• Yeeeeeaaaaaah, I want to think this is good news, but your estimation of what’s going on is probably 100% accurate. Maybe with this public statement of “I was kinda wrong,” will mean that fewer people will have to suffer from Exodus/ex-gay bullshit because of public scrutiny and the fact that he probably desperately wants to maintain that not for profit status. Just the fact that they ever reaped the same benefits as other non-profits makes my blood curdle.

    • I was wondering what the catch might be… ugh. On the one hand, yeah, I’m glad that these assholes seem to be closing up shop and fewer people will be hurt by them, but I’m not surprised to find my skepticism over its sincerity validated.

  3. I want to say “Good” and “It’s about fucking time”, but I don’t know if this is enough. I can applaud him for owning up to his mistakes, but unless he’s done a 180o and is going to actively try to help restore the lives he actively destroyed, I don’t know how far this apology can go.

  4. To me, this signals the beginning of a profound cultural change. It’s not perfect, it’s not good enough, but it’s huge. We cannot ever be treated as complete equals in society with large “christian” groups actively creating stigma against us. I had chills reading his apology. It’s good to have hope for the future.

    • Yup -even if as Gina notes he’s saying this for selfish reasons, at least he’s saying it in public which could make other Christian movements and individuals reconsider.

    • I have a friend who works for a charismatic church here in South Africa which has a very backwards view towards gays – she recently enthusiastically told me about an “ex”-gay man who delivered a testimonial at the church that she attends about how being gay is a bad habit (“a habit is learned/unlearned in 21 days”) and how therapy cured him of his affliction. While I can’t comment on what drives the guy delivering testimonials on how he was cured, I know my friend. She is an educated, smart young woman who knows many gay people and is generally quite open-minded. Moreover she is fundamentally a good person and a very good friend. Yet, she 100% – completely and fully – believes the testimony that she heard and her church’s view that homosexuality is a life choice and a sin.

      Smart, good people take on oppressive views when urged to do so by their churches.

      “We cannot ever be treated as complete equals in society with large “christian” groups actively creating stigma against us.”

  5. When I read the title of this article, I literally cried, “What the FUCK?!” I couldn’t believe it. I’m still kind of baffled this happened, especially after all the research I did on reparative therapy this year.
    It’s not perfection no, but it’s a step in the right direction. Even saying that one fraction of what they stood for is wrong is a good thing.

  6. And I really wanted the strength of Adonai to save me from my gayness. ..

    Wait, they’re a christian organization aren’t they?


  7. i grew up being told that my mom should have tried exodus international before coming out–also grew up terrified that someone would find me out and send me to them. i talked to them a couple of times at various christian venues, and always ended the conversations so wistful and sad that their version of christianity could let them come so close to loving people without ever quite allowing them to accept them. this is incredible to me.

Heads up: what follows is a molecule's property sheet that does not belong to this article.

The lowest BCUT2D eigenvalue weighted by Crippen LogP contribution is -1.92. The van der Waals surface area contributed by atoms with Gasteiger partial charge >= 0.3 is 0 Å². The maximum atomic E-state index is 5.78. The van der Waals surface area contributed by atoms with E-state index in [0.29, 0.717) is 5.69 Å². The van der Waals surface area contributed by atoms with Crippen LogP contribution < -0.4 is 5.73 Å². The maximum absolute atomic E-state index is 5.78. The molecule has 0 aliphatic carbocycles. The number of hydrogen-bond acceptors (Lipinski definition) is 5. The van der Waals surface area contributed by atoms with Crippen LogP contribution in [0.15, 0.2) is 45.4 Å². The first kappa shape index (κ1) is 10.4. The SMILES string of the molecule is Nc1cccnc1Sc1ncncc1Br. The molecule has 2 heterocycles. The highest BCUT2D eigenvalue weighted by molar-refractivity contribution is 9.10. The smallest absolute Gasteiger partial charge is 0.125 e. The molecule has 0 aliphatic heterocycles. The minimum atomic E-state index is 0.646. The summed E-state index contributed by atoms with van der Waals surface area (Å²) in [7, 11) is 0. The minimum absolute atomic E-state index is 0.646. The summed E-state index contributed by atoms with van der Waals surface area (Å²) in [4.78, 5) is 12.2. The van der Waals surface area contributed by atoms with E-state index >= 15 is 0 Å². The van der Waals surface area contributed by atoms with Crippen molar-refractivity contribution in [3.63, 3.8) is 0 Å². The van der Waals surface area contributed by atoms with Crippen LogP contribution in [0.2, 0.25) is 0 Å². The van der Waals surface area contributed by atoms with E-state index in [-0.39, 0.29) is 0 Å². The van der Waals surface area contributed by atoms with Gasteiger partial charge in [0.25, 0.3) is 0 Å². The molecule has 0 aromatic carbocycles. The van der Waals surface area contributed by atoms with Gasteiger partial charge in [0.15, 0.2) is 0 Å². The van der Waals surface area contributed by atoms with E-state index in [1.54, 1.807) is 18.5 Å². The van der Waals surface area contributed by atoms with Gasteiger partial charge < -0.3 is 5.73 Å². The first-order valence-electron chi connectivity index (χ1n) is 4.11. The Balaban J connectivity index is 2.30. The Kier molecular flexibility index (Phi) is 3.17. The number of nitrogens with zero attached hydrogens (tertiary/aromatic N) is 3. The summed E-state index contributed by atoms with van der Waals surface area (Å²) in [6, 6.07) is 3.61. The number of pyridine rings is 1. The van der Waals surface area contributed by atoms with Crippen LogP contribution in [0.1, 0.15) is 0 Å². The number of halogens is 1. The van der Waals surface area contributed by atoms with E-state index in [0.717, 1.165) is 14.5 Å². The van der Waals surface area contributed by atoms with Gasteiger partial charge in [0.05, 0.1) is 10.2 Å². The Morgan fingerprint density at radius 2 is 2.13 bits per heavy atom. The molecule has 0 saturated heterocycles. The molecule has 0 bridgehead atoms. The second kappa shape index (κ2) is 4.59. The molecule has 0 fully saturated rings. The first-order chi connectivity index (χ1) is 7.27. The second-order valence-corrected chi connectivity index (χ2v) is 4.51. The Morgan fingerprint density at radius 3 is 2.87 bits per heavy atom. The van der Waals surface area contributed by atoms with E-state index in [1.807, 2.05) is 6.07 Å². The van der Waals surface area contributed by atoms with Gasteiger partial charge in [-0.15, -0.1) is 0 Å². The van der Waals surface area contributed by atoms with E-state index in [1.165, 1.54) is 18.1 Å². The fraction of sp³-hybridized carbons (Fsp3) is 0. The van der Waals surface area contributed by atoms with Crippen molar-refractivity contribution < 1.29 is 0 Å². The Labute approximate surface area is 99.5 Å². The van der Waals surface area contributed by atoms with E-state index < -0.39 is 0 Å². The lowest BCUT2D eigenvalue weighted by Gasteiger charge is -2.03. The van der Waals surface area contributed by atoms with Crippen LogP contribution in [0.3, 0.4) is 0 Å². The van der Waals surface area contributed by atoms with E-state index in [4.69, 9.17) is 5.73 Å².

• wow. just…..wow. as someone who was VERY held back by christianity/fear/groups like this (I’m a christian still, but had to really do a LOT of soul searching and finding my own way which took several years). But I lost years of my life believing gay was a sin, and groups like this perpetuated that. This is pretty emotional for me.

    • Holy shit.
      I wish I could see what this new “Reduce Fear” thing is going to be, but holy shit.

    • Chambers continued: “From a Judeo-Christian perspective, gay, straight or otherwise, we’re all prodigal sons and daughters. Exodus International is the prodigal’s older brother, trying to impose its will on God’s promises, and make judgments on who’s worthy of His Kingdom. God is calling us to be the Father – to welcome everyone, to love unhindered.”

      For some reason this means more to me than the apology.

      Now if we could just get some supreme court rulings today has the potential to be EPIC!!

  8. I know two guys (both 26 yrs old) who tried Exodus International. One of them told me his story in depth, and while he still maintained that his homosexuality was a “sin that I believe I can overcome with God’s help,” there was always so much shame in his expression that I couldn’t stand it. Shortly after that I left the church and came out–if God really is Love, then everything that Exodus was trying to do was not only wrong, but totally irrelevant. I’m so glad they’ve finally realized the pain they’ve caused and decided to apologize and rethink their “ministry”. Love is love. Period. Duh.

  9. Frankly unless they are sorry enough to invent a time machine go back in time and wipe their ridiculous organisation from the face of the earth and sweep its smouldering ashes into the ugly constipated bowels of crazy au history fanfic where they damn well belong then THEY AREN’T SORRY ENOUGH

    • Well said. Anyone who lets a cult of people who believe in invisible friends after the age of 8 is deluded. The “exodus” thing sounds like a scam. Not sure if I should be jealous I can’t make money by being an asshole like him or glad I’m not an asshole. Just for the record, I am not homosexual … I just have a thinking brain like homosexuals and non-homosexuals …. other than cult followers.
      Even though the only Gods are those we invent, those invented Gods would only be worth anything if they acted God-like, in contrast to many of the teachings in the bible and Koran, etc.
      Peace !

  10. I feel like this is a huge step, but the fact of the matter is the organization is so tainted by the things they have done they should disband. If they stay formed they are still saying, “In case there is a “cure” one day we will be there.” That’s just my thoughts on it though.